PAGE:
HAJJ 2016

Saudi Arabia takes steps to ensure disease-free Hajj

A Muslim pilgrim covers his face with a mask as he walks in the streets of Saudi Arabia's holy city of Makkah. (AFP)

In mass gathering events like the Hajj pilgrimage, the risk of infectious diseases spreading is high, in addition to exacerbation of existing medical conditions, injuries and accidents, said Dr. Majid Alshamrani, executive director of infection prevention and control program at Saudi Arabia’s Ministry of National Guard.

Infection of the respiratory system is a common illness that occurs specially during Hajj. Pneumonia, the infection of the lungs, is the leading cause of hospital admissions in Saudi Arabia.

Streptococcus pneumoniae is the bacteria responsible for causing invasive severe type of infections namely meningitis (infection of membranes around the brain and pneumonia).

Pneumococcal disease has been estimated to cause 1.6 million deaths per year worldwide, out of which 600,000—800,000 are adults.

Meningococcal meningitis is another severe type of invasive disease. It can cause severe brain damage and is fatal in 50 perecnt of cases if not treated in time. The average incubation period is 4 days, but can range between 2 and 10 days.

Saudi Arabia authorities say they have had a long history of instituting preventative measures against meningococcal disease during Hajj.

It is the reason why various Saudi government agencies, led by the Ministry of Health, are collaborating and preparing all around the year to have a safe Hajj season. Both medical and non-medical sectors follow the ministry’s guidelines including pre-Hajj immunizations and specific precautions for their employees participating in the Hajj operation.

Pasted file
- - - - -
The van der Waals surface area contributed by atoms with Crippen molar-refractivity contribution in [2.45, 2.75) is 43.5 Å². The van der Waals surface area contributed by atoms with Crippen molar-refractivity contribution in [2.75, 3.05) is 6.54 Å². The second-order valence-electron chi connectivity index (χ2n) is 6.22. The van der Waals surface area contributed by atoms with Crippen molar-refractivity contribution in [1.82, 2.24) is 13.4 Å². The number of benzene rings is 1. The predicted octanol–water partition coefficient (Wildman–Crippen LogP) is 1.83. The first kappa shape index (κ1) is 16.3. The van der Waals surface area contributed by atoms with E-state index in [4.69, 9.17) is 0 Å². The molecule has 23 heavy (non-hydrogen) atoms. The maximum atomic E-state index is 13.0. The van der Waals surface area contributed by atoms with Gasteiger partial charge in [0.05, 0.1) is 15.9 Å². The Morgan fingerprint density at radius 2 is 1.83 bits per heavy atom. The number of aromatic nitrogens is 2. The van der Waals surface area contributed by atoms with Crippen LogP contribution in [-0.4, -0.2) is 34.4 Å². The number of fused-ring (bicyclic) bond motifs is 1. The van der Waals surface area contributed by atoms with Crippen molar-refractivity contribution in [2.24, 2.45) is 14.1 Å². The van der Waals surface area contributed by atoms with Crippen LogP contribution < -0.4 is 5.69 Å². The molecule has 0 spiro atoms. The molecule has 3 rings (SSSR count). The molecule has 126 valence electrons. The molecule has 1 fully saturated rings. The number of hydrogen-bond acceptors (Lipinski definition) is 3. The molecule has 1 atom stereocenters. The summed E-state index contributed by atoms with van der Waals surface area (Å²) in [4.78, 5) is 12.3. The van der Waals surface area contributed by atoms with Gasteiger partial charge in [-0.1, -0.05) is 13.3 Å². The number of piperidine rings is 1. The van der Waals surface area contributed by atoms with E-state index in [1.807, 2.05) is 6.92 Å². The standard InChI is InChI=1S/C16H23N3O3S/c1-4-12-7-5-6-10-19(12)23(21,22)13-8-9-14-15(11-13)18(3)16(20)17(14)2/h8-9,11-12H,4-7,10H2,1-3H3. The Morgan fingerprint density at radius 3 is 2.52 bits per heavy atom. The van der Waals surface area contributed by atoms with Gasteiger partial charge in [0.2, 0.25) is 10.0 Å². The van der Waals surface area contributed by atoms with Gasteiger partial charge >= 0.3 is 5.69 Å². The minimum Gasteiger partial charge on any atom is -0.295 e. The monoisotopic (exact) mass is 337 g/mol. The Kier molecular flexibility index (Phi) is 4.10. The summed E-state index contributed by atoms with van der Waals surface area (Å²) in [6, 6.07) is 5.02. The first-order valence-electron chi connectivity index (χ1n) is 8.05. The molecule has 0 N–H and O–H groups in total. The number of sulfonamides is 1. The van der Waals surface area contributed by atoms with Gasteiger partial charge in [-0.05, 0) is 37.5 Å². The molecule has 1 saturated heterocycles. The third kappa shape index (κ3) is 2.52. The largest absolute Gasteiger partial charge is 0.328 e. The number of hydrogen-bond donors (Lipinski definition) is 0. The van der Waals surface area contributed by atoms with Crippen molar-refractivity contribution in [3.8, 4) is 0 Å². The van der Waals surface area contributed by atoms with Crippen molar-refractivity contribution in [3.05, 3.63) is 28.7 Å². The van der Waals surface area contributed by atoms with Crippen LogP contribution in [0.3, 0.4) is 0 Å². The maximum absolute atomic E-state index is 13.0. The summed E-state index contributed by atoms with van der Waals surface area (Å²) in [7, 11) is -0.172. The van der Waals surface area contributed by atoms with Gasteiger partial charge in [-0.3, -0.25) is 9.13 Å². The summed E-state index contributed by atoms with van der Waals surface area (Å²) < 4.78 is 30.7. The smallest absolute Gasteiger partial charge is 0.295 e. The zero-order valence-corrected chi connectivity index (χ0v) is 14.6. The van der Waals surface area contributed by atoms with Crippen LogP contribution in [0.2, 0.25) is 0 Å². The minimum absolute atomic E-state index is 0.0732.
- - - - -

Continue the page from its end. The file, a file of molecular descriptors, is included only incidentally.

Under the government’s National Transformation Program 2020 to spur growth, the Ministry of Health will spend SR4.7 billion to improve the quality of healthcare services (preventive and curative) by restructuring primary health care system.

The Kingdom’s Vision 2030 national initiative will definitely carve a niche for a healthy and balanced lifestyle which is an essential mainstay of a high quality of life.

Dr. Al Shamrani said that because the spread of infectious diseases is a significant health risk, lessons learned from previous Hajj seasons are discussed and recommendations are put into actions for the upcoming season.

Guidelines of disease prevention and control are reviewed, updated and published on the Ministry of Health’s website. Likewise, Saudi Arabia communicates with other countries and collaborates with WHO in preparation of guidelines and interventions regarding health requirements for the Haj visa.

This article first appeared in the Saudi Gazette on Sept. 08, 2016.

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Last Update: Thursday, 8 September 2016 KSA 08:09 - GMT 05:09
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